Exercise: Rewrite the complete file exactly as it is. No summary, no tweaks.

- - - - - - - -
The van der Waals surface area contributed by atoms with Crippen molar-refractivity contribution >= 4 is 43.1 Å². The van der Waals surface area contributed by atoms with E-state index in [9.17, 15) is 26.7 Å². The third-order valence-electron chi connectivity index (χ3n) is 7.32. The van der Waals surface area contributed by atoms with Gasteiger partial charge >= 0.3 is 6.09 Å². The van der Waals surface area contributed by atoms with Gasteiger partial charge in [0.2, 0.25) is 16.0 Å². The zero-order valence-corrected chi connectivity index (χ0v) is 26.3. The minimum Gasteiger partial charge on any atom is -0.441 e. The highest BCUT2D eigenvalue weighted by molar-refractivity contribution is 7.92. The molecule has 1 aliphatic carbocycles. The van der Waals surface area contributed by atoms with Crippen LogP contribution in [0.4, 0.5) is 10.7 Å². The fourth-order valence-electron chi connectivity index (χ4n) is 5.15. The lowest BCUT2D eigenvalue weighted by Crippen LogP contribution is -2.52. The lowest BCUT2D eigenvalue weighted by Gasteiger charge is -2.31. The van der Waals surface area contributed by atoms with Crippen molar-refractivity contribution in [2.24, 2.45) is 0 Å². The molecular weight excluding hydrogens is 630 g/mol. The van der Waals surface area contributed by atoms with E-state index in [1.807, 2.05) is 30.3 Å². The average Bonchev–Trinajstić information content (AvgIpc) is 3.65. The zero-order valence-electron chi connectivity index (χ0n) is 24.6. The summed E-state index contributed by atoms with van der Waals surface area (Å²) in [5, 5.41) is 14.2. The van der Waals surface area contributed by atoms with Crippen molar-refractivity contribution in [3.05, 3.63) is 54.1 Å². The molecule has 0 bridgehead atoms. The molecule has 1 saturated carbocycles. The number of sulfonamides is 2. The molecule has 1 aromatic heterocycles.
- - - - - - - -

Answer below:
The van der Waals surface area contributed by atoms with Crippen molar-refractivity contribution >= 4 is 43.1 Å². The van der Waals surface area contributed by atoms with E-state index in [9.17, 15) is 26.7 Å². The third-order valence-electron chi connectivity index (χ3n) is 7.32. The van der Waals surface area contributed by atoms with Gasteiger partial charge >= 0.3 is 6.09 Å². The van der Waals surface area contributed by atoms with Gasteiger partial charge in [0.2, 0.25) is 16.0 Å². The zero-order valence-corrected chi connectivity index (χ0v) is 26.3. The minimum Gasteiger partial charge on any atom is -0.441 e. The highest BCUT2D eigenvalue weighted by molar-refractivity contribution is 7.92. The molecule has 1 aliphatic carbocycles. The van der Waals surface area contributed by atoms with Crippen LogP contribution in [0.4, 0.5) is 10.7 Å². The fourth-order valence-electron chi connectivity index (χ4n) is 5.15. The lowest BCUT2D eigenvalue weighted by Crippen LogP contribution is -2.52. The lowest BCUT2D eigenvalue weighted by Gasteiger charge is -2.31. The van der Waals surface area contributed by atoms with Crippen molar-refractivity contribution in [2.24, 2.45) is 0 Å². The molecular weight excluding hydrogens is 630 g/mol. The van der Waals surface area contributed by atoms with E-state index in [1.807, 2.05) is 30.3 Å². The average Bonchev–Trinajstić information content (AvgIpc) is 3.65. The zero-order valence-electron chi connectivity index (χ0n) is 24.6. The summed E-state index contributed by atoms with van der Waals surface area (Å²) in [5, 5.41) is 14.2. The van der Waals surface area contributed by atoms with Crippen molar-refractivity contribution in [3.05, 3.63) is 54.1 Å². The molecule has 0 bridgehead atoms. The molecule has 1 saturated carbocycles. The number of sulfonamides is 2. The molecule has 1 aromatic heterocycles.